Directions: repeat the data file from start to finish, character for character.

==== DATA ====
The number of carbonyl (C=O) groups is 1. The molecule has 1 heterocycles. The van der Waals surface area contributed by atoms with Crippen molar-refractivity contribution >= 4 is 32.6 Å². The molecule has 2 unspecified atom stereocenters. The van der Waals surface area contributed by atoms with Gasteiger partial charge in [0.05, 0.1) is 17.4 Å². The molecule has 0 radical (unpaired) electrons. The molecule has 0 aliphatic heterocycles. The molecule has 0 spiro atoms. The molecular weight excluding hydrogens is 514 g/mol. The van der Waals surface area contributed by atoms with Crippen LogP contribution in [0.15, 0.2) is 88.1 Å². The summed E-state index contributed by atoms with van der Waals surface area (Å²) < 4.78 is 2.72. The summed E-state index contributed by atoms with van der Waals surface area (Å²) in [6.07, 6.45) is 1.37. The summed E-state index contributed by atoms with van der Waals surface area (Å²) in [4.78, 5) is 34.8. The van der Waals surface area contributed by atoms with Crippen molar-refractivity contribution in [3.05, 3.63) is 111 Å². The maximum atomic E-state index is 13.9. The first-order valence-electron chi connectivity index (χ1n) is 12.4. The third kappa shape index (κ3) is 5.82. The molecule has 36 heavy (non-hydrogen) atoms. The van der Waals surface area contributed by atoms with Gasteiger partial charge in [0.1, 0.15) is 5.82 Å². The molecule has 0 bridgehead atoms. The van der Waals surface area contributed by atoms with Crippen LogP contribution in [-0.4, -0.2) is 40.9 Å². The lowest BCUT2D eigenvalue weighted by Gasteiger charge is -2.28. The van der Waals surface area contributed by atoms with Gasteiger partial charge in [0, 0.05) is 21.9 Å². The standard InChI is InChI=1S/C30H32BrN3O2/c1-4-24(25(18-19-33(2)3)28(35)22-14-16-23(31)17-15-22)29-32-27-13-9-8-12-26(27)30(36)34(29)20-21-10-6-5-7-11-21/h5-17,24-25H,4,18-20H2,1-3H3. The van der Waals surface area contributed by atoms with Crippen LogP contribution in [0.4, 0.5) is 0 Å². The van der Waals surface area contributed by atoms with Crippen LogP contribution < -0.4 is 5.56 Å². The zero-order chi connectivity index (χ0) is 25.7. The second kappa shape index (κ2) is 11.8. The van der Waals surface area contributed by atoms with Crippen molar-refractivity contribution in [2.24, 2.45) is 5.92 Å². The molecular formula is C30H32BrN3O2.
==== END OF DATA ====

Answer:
The number of carbonyl (C=O) groups is 1. The molecule has 1 heterocycles. The van der Waals surface area contributed by atoms with Crippen molar-refractivity contribution >= 4 is 32.6 Å². The molecule has 2 unspecified atom stereocenters. The van der Waals surface area contributed by atoms with Gasteiger partial charge in [0.05, 0.1) is 17.4 Å². The molecule has 0 radical (unpaired) electrons. The molecule has 0 aliphatic heterocycles. The molecule has 0 spiro atoms. The molecular weight excluding hydrogens is 514 g/mol. The van der Waals surface area contributed by atoms with Crippen LogP contribution in [0.15, 0.2) is 88.1 Å². The summed E-state index contributed by atoms with van der Waals surface area (Å²) < 4.78 is 2.72. The summed E-state index contributed by atoms with van der Waals surface area (Å²) in [6.07, 6.45) is 1.37. The summed E-state index contributed by atoms with van der Waals surface area (Å²) in [4.78, 5) is 34.8. The van der Waals surface area contributed by atoms with Crippen molar-refractivity contribution in [3.05, 3.63) is 111 Å². The maximum atomic E-state index is 13.9. The first-order valence-electron chi connectivity index (χ1n) is 12.4. The third kappa shape index (κ3) is 5.82. The molecule has 36 heavy (non-hydrogen) atoms. The van der Waals surface area contributed by atoms with Gasteiger partial charge in [0.1, 0.15) is 5.82 Å². The molecule has 0 bridgehead atoms. The van der Waals surface area contributed by atoms with Crippen LogP contribution in [-0.4, -0.2) is 40.9 Å². The lowest BCUT2D eigenvalue weighted by Gasteiger charge is -2.28. The van der Waals surface area contributed by atoms with Gasteiger partial charge in [0, 0.05) is 21.9 Å². The standard InChI is InChI=1S/C30H32BrN3O2/c1-4-24(25(18-19-33(2)3)28(35)22-14-16-23(31)17-15-22)29-32-27-13-9-8-12-26(27)30(36)34(29)20-21-10-6-5-7-11-21/h5-17,24-25H,4,18-20H2,1-3H3. The van der Waals surface area contributed by atoms with Crippen LogP contribution in [0.4, 0.5) is 0 Å². The van der Waals surface area contributed by atoms with Crippen LogP contribution < -0.4 is 5.56 Å². The zero-order chi connectivity index (χ0) is 25.7. The second kappa shape index (κ2) is 11.8. The van der Waals surface area contributed by atoms with Crippen molar-refractivity contribution in [2.24, 2.45) is 5.92 Å². The molecular formula is C30H32BrN3O2.